"My husband and I agree with this eco-friendly funeral. We don't mind whether the names of the deceased are engraved on a tombstone or if their ashes are kept forever - they are always in our hearts. We can join online memorials on the cemetery's website, which will help us to avoid being caught in traffic jams near the cemetery during Qingming (aka the Tomb Sweeping Festival, on which Chinese people pay tribute to their ancestors)," Chen said.
According to the contract she and other participants signed with the local civil affairs bureau, in five years, when the ashes have degraded, the trees will be relocated and the land will be developed for new burials.
In recent years, a growing number of people in China, especially in urban areas, have embraced green funerals as local governments promote eco-friendly burials.
According to a target set in a guideline by the Ministry of Civil Affairs, by 2020, 50 percent of funerals in China every year will be green ceremonies.
The number of people from Beijing opting for burial at sea rose from 1,704 in 2014 to 2,675 last year, the Beijing Funeral Service Center said.
Meanwhile, the provincial funeral association in coastal Zhejiang province said relatives of people who choose sea burial are given 5,000 yuan to 15,000 yuan by the local government,
"In the old days, little concrete or cement was used in China. However, nowadays, these non-biodegradable modern materials are popular as materials for building cemeteries, and our ancestors lie in perpetuity via these 'immortal' monuments and coffins," said Sun, the professor.
Li Shilong, deputy general manager of Beijing Babaoshan Etiquette Co, a State-owned enterprise that provides services for 11 cemeteries, said extracting rock and other materials from quarries to make tombstones and monuments not only wastes energy, but is also a misuse of recyclable land.
"Born into nature, the best choice for the body is to return to the Earth and eventually merge with it. Cement and stones block the way back. Some established customs and practices used in traditional funerals need to be changed to form a more ecological society," he said.
People pray in the cemetery before burying ashes under saplings on Saturday. （Photo: China Daily /Wang Zhuangfei)
However, green funerals are still in their infancy in China because most people still prefer traditional burials in cemeteries.
Data supplied by the Beijing Civil Affairs Bureau show that just 3 percent of people in the capital choose sea burials, while Yang Hu, the funeral director from Zhengzhou, said only a few people per 1,000 in the city opt for tree burials.
Zhu, 81, a retired senior engineer at the railway bureau of Zhengzhou who preferred not to give his full name, took his son's ashes to the tree burial on Saturday. Zhu's son died in 1996 at age 33, and after keeping the ashes at home for more than two decades, he and his two remaining sons decided to return them to nature.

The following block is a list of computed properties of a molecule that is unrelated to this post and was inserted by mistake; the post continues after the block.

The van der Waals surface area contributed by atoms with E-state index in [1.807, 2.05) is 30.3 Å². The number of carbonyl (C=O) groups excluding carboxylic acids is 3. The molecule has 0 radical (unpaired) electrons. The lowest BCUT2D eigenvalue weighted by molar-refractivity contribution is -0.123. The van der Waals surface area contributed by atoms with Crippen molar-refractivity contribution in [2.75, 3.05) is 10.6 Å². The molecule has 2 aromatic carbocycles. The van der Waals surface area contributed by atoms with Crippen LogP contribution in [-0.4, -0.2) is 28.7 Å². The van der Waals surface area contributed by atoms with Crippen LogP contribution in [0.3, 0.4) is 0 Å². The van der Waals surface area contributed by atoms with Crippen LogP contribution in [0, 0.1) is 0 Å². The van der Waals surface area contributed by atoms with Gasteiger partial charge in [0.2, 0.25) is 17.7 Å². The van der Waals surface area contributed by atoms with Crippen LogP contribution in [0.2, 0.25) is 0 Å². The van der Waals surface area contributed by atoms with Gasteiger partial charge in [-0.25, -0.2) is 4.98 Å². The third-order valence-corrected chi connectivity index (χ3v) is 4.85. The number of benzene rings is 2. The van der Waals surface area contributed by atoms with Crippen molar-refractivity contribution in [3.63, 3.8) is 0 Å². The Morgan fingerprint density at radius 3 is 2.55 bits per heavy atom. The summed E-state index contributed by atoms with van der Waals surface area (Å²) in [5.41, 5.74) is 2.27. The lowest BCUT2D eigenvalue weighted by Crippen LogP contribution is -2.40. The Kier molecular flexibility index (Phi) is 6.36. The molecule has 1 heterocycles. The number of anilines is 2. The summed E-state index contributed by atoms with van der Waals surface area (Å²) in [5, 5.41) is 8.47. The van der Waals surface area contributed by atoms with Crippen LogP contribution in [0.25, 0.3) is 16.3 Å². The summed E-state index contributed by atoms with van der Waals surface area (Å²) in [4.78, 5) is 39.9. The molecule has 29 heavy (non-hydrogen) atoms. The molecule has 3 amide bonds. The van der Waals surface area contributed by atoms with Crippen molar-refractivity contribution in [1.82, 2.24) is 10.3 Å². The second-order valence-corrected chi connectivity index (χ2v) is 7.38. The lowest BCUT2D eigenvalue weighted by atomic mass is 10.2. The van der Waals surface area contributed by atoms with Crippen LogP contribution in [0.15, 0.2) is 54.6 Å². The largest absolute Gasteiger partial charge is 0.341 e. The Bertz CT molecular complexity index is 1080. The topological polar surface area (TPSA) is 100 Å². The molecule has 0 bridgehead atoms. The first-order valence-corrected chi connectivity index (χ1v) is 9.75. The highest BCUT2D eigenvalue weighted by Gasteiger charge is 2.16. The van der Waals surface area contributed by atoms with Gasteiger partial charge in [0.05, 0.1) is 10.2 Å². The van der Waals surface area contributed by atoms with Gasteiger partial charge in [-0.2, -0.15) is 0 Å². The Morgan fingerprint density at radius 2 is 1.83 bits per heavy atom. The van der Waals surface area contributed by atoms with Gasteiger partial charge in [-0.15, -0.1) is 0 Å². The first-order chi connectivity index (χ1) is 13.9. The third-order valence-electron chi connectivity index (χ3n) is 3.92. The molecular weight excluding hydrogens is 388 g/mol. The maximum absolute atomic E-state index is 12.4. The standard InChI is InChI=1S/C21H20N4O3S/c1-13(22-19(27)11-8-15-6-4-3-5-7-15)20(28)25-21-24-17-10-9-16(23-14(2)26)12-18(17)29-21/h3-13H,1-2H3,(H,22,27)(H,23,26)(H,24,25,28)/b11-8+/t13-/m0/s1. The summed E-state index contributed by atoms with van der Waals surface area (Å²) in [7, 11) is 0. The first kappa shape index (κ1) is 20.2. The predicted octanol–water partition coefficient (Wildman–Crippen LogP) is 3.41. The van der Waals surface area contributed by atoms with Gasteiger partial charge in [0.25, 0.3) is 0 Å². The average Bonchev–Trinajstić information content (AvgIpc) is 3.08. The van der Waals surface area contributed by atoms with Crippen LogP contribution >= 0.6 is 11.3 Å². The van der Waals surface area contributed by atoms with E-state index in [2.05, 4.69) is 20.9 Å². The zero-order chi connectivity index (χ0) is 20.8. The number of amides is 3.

When discussing his own funeral, Zhu said the environmental benefits of green funerals mean he supports the practice, but he will still buy a conventional plot in a graveyard.
"My parents were buried on Mangshan Mountain, south of the Yellow River. I want to be with them after death. My pension means I can afford a tomb, and I will arrange my funeral in advance," he said.
In rural areas, it is difficult to change ingrained attitudes toward farmland as a burial site, because tradition says the body should be fully respected and only by being buried can the dead rest in peace.
The task facing promoters of green funerals was underlined by a video of an extreme burial that went viral online in 2016. In the clip, 64 men in traditional yellow clothing are seen singing and parading through the streets in Zhangjiakou, Hebei province, and carrying a highly decorated coffin.
Commenting on the video, a local civil affairs official told Legal Daily that Zhangjiakou has many mountainous areas.
That means the land is unsuitable for cultivation but easily accommodates burials, so the popularity of interment hampers the promotion of green funerals.
"The villagers find it difficult to accept cremation, let alone green funerals which require the scattering of ashes," he said.
Sun, the professor in Beijing, said it will take a long time to change age-old customs.
"The move from traditional tombs to burying ashes under a tree or at sea, which means not keeping the ashes, will be a gradual process that could take generations. In my opinion, keeping ashes in the walls of funeral homes would be an important transition method."
Li Hongbing, deputy chief of the Beijing Bureau of Civil Affairs, said the city government will adopt a gradual approach and will not enforce green burials.
"What we can do is to encourage and persuade. We must ensure that people make their own choices. It is a matter of custom and tradition, after all," he said.